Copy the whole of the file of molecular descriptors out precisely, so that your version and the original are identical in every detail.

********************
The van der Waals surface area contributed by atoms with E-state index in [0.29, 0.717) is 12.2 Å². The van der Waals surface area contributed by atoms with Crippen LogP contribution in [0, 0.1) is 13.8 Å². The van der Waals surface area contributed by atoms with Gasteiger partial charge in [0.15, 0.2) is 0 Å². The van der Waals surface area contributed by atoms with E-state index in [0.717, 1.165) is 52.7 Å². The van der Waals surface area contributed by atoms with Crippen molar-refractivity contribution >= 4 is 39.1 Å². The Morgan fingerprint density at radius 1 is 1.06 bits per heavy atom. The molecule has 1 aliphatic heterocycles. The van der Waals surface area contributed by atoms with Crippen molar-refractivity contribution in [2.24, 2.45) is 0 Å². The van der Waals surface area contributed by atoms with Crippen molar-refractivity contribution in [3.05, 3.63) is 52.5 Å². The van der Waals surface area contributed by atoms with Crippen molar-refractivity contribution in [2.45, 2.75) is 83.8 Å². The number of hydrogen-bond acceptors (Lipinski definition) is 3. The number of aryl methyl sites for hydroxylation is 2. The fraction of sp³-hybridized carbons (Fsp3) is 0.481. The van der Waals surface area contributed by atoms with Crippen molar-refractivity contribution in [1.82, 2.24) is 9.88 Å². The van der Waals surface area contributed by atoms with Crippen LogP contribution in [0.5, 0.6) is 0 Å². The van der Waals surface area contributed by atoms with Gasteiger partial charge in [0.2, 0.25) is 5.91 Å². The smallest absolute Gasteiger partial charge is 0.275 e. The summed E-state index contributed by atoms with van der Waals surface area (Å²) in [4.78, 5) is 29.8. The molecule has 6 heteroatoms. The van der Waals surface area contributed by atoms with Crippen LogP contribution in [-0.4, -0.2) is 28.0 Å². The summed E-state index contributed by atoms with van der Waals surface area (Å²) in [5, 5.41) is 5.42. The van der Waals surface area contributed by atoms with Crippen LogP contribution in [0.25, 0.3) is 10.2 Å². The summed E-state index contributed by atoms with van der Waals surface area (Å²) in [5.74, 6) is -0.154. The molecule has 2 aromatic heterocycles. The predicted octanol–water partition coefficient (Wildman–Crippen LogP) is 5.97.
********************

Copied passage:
The van der Waals surface area contributed by atoms with E-state index in [0.29, 0.717) is 12.2 Å². The van der Waals surface area contributed by atoms with Crippen LogP contribution in [0, 0.1) is 13.8 Å². The van der Waals surface area contributed by atoms with Gasteiger partial charge in [0.15, 0.2) is 0 Å². The van der Waals surface area contributed by atoms with E-state index in [0.717, 1.165) is 52.7 Å². The van der Waals surface area contributed by atoms with Crippen molar-refractivity contribution >= 4 is 39.1 Å². The Morgan fingerprint density at radius 1 is 1.06 bits per heavy atom. The molecule has 1 aliphatic heterocycles. The van der Waals surface area contributed by atoms with Crippen molar-refractivity contribution in [2.24, 2.45) is 0 Å². The van der Waals surface area contributed by atoms with Crippen molar-refractivity contribution in [3.05, 3.63) is 52.5 Å². The van der Waals surface area contributed by atoms with Crippen molar-refractivity contribution in [2.45, 2.75) is 83.8 Å². The number of hydrogen-bond acceptors (Lipinski definition) is 3. The number of aryl methyl sites for hydroxylation is 2. The fraction of sp³-hybridized carbons (Fsp3) is 0.481. The van der Waals surface area contributed by atoms with Crippen molar-refractivity contribution in [1.82, 2.24) is 9.88 Å². The van der Waals surface area contributed by atoms with Crippen LogP contribution in [0.5, 0.6) is 0 Å². The van der Waals surface area contributed by atoms with Gasteiger partial charge in [0.2, 0.25) is 5.91 Å². The smallest absolute Gasteiger partial charge is 0.275 e. The summed E-state index contributed by atoms with van der Waals surface area (Å²) in [4.78, 5) is 29.8. The molecule has 6 heteroatoms. The van der Waals surface area contributed by atoms with Crippen LogP contribution in [-0.4, -0.2) is 28.0 Å². The summed E-state index contributed by atoms with van der Waals surface area (Å²) in [5, 5.41) is 5.42. The van der Waals surface area contributed by atoms with Crippen LogP contribution in [0.25, 0.3) is 10.2 Å². The summed E-state index contributed by atoms with van der Waals surface area (Å²) in [5.74, 6) is -0.154. The molecule has 2 aromatic heterocycles. The predicted octanol–water partition coefficient (Wildman–Crippen LogP) is 5.97.